Breath of Clarity

Comment #2: Hydrology

1. What is the geologic history of the US that gave this continent so many wetlands? Do you think that the eastern seaboard of the US which is a passive margin attributes to the huge coastal wetland complex there? Why?

There have been multiple ancient and more modern events that have created many wetland complexes in the United States. The primary reason is due to the subsistence of Earth along structural fault boundaries, which allowed swamps to exist for millions of years. Additionally, the retreat of continental glaciers has been a massive phenomenon that has resulted in many long-lived wetlands. During the Eocene, the Powder River Basin was formed when the mountains uplifted and the earth’s crust bowed. This created a hole that sedimentation created a swamp from as it accepted subsidies. The balance between sediments and subsidence of the basin produced great swamps. The Carboniferous period saw the formation of many deltas. Ecosystems were able to blend and move across the landscape during this period millions of years ago, allowing wetlands to disappear and reform repeatedly (Flanagan 2021).

I think that the passive margin across the eastern seaboard of the US has contributed to the huge coastal wetland complex. Wetlands have two necessities: being able to move locations and to be short lived environments; these two factors are not amenable to human activity, but wetlands had plentiful options across the US landscape. Additionally, passive fault lines allow for the formation and movement or expansion of wetlands, with their only real hindrance being hurricanes. There are not any significant barriers to limit the development of wetland complexes, allowing for great expansion over time (Flanagan 2021).

2. What is the hydroperiod of the wetland you have observed?

The wetland that I have observed is one of the mangrove forests along the shores of central and southern Florida. A wetland’s hydroperiod is the combined result of water inflows and outflows (water budget), landscape surface contours, and subsurface soil, geology, and groundwater conditions. Mangrove forests are inflow dominated wetlands, and are characterized by their high salinity and protection from high potential wave action (Mitsch and Gosselink 2015, 119-124).

The water budget of mangrove swamps is significantly affected by tides, with one to two tidal periods per day (Mitsch and Gosslink 2015, 122). Tides have bimonthly patterns of stresses and subsidies; these pulses include submergence and bringing new nutrients, increasing and decreasing soil salinity, and changing from anaerobic to aerobic conditions (Mitsch and Goddlink 2015, 142). It has been found that the freshwater hydroperiod of mangrove wetlands has also been significantly altered by human activity. Water management practices, such as mosquito control and water flow changes, have resulted in variable inputs of freshwater that can alter the saline processes of mangrove wetlands (Fish and Wildlife Service 1999).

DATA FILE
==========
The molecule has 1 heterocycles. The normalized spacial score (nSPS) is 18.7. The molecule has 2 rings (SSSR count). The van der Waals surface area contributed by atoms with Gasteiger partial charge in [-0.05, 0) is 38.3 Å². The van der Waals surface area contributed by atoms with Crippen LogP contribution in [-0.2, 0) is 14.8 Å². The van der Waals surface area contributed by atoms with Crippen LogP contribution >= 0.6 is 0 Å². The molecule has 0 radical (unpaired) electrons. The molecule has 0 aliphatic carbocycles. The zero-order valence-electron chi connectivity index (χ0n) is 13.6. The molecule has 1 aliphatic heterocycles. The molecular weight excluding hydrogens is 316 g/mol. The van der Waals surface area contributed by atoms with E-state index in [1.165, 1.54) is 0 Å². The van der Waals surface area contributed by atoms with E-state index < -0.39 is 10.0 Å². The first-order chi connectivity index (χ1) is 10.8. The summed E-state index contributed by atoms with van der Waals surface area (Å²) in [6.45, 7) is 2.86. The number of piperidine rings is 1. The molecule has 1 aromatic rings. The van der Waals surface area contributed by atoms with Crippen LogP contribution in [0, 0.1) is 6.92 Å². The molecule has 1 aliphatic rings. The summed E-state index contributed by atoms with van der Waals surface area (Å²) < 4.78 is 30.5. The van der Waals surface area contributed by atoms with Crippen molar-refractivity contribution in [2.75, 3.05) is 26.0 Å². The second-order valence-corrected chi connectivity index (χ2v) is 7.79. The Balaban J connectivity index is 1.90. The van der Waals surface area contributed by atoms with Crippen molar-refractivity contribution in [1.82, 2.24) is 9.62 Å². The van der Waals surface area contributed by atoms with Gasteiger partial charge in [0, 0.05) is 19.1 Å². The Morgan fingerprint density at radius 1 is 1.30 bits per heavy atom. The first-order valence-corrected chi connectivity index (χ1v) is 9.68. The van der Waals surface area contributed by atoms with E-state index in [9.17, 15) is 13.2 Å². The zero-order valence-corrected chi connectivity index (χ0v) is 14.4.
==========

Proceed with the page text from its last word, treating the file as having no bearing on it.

3. I worked in a cypress-hardwood, forested wetland where the Army Corps of Engineers wanted to dam to make permanent, standing water for recreation. With your knowledge of the hydroperiod and primary production – why did we stop the project?

Creating a dam to make a permanent standing water wetland for recreation would have directly impacted both the hydroperiod and primary production of the cypress hardwood wetland. Firstly, hydrological modifications to wetland environments directly impact biota. The biota may respond with species composition, richness, or productivity changes to the ecosystem (Mitsch and Gosselink 2015, 112). Additionally, the flowing water pulses stimulate species diversity; more and longer flooding leads to less species richness. The resulting waterlogged soil and chemical changes limit types and number of rooted plants that are able to survive, which will result in significant detriment to the cypress trees of the wetlands that attract many visitors for recreation (Mitsch and Gosselink 2015, 146).

Primary productivity levels and ecosystem services in wetlands are depressed by stagnant conditions, and long flood durations increase stresses caused by anaerobic root zones (Mitsch and Gosselink 2015 146-148). Nutrient cycling and availability are additionally affected significantly by hydrology. Nutrient inflows and outflows are the result of water flows, which allow the ecosystem to continue supporting a diverse array of life. Both productivity and decomposition are slowed in stagnant water, which also slows nutrient cycling (Mitsch and Gosselink 2015, 153). The lack of water flow will ultimately result in a buildup of sediment, which over time will fill in the wetland and alter the ecosystem to be a terrestrial forest. All of these actions will result in the loss of the wetland that the Army Corps was attempting to protect and draw recreation to.


Mitsch, William J., and James G. Gosselink. 2015. Wetlands. John Wiley & Sons, Inc.

Flanagan, Kathryn. 2021. “Geology and Wetlands.” Wetland Ecology and Management. Lecture, June 21.

US Fish and Wildlife Service. 1999. “Multi-Species Recovery Plan for South Florida: Mangroves.” Updated May 3, 2019.

My Comment:

Hi Megan (Question 2),

Mangrove wetlands are definitely crucial to protecting the offshore coral reefs from sedimentation.

I found a video showing how mangrove roots provide a nursery for certain types of fish in Mexico. Drones are used to estimate the area and volume of the remaining mangrove forests, as well as the quantity and type of animals living there. With that information, scientists can create conservation priorities to protect biodiversity.

Here is the video:

Another video describes the benefits of mangroves and a strategy to protect them through a case study in Gazi Bay, Kenya. Its mangrove forest stores 1,500 tons of carbon/hectare.

Here it is: